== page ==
Second to Tokyo, Osaka may be the second well-known city in Japan. The commercial center has an astonishing 19 million citizens roaming the streets. There are many delicious restaurants and stalls but here are the Osaka eats that I particularly enjoyed.

One cannot mention Osaka without speaking of Dotonbori. Dotonbori is a hub of restaurants, shops, and theaters. Visit any day of the week, any time of day and you will find crowds of people, both tourists, and locals, strolling down the promenade.

My air bnb was right next to Dotonbori so I stopped by at least once a day for a quick snack.  My favorite eatery was the standing ramen shop. There are 3 different locations within Dotonbori but only the center location is busy. To find the stall, look for a large dragon above the shop with bright red counters and seats.

Like many other ramen restaurants, this one had a pork broth full of depth. However, unlike other ramen shops, this one had Korean kimchi on the side. A little Korean Japanese fusion I dare say?

Dotonbori at night takes on a life of its own. Bright lights adorn the streets with ornaments left and right.

Dotonbori has a couple of restaurants that are also at Tsukiji market so if you don’t have the chance to go to Tokyo, you can still eat at some of the same places. For example, you can find Sushi Zen Mai at both locations. The quality of the sushi is just as superb at both restaurants but the one in Dotonbori is open 24 hours a day!

Even if sushi is not your favorite, you can find almost anything in this area. Walk down the aisles and find everything from ramen to udon to cheesecake to takoyaki.

Just half a mile away from Dotonbori is my favorite location in Osaka, Kuromon Market.

Kuromon market is comparable to Nishiki market in Kyoto but BETTER.

First off, let’s start with the crab. If you don’t have the patience to wait in the 3-hour wait for the crab restaurant in Dotonbori, head to Kuromon. There you can find many stalls that sell crab legs prepared fresh every day.

I opted for a crab combo which included king crab legs and one jumbo shrimp with ponzu sauce. Although I chose the smallest box, it was plenty for 2 people to share as an appetizer.  Pricey? Yes, at 5000 yen. However, I can say without hesitation, it was hands down the best king crab I’ve ever had.

Like most markets, Kuromon also sells vegetables, produce, pickled vegetables, and fresh seafood.

You can also create your own sushi lunch by purchasing several different premade sushi boxes. Splurge on 3 pieces of the best otoro you will ever have and you won’t regret it.

The one difference I’ve noticed between Kuromon and other markets is the large selection of beef dishes. Wagyu steaks were sold at a number of stores for customers to purchase and cook at home. One specific dish that stood out was this phenomenal wagyu sushi. Yes, wagyu sushi. For 1000 yen you get 2 pieces of the most life-changing beef sushi you will ever have. The meat just melts in your mouth, leaving a savory note on your taste buds. I will remember you forever wagyu sushi.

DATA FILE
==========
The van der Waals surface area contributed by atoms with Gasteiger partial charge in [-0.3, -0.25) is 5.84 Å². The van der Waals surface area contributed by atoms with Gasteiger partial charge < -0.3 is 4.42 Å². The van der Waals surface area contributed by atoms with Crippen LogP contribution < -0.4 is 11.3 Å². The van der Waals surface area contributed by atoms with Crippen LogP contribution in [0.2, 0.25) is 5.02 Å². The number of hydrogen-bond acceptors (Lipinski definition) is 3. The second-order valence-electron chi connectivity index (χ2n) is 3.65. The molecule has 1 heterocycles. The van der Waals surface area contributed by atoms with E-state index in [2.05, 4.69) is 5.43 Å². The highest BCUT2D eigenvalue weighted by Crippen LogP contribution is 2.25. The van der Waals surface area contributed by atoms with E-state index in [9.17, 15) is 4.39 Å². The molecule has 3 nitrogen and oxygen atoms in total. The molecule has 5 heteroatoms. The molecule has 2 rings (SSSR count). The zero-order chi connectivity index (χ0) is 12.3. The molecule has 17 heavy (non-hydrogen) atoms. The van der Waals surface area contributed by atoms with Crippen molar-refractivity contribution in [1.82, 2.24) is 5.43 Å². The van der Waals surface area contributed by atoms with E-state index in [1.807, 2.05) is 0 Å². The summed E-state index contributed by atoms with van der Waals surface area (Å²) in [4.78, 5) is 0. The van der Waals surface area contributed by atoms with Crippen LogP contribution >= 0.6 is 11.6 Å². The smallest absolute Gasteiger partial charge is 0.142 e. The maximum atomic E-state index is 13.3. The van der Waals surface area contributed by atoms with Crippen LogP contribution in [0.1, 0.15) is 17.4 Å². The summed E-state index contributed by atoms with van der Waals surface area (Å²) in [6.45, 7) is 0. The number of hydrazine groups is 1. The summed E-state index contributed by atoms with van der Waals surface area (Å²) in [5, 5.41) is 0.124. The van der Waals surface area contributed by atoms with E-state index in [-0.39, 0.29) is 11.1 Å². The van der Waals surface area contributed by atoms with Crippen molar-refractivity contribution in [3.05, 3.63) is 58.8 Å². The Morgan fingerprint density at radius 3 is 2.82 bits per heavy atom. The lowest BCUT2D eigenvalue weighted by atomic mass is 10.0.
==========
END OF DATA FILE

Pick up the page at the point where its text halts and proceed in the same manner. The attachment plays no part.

Another favorite of mine was scallion wagyu tendon curry. Posters of this best selling dish adorn this 5 seat restaurant. The oh-so-tender wagyu tendon swimming in a savory curry on a bed of rice…is your stomach grumbling yet?

Now on to desserts! It wasn’t until my second visit to Kuromon that I stumbled the same mochi dessert in Tsukiji market. My heart did a little dance as I stood in line for probably the 5th mochi I’ve had from this business. Flavors range from adzuki to yuzu to matcha. Everything you may want, they will probably have. 300 yen for one strawberry topped mochi.

Even in the cold, I couldn’t resist some ice cream. An ice cream shop at the tourist stand can be found with interesting flavors including this charcoal vanilla. I’ll admit, I was a bit disappointed that it tasted just like vanilla. It was good vanilla ice cream but, just vanilla all the same.

Although I wasn’t too sure what kind of sweet this was (or if it was even a sweet), I have this store on my list to try next time. My belt was just about to burst so I had to reign it in a little…

That is until I spotted white strawberries! White strawberries seem to be the craze in Japan. From what I’ve heard, they are incredibly sweet and tastier than regular strawberries. At 800 yen for 6 pieces, I expected them to be phenomenal. The verdict? I’ve had better.

Next up, exploring Osaka.

 

Check out the rest of “A Taste of Japan” series:

Part 1: Tsukiji Market

Part 2: Sushi Dai

Part 3: Tokyo

Part 4: Kikunoi

Part 5: Kyoto Pt 1

Part 6: Kyoto Pt 2

Part 8: Exploring Osaka

Part 9: Kikunoi Ryotei

 

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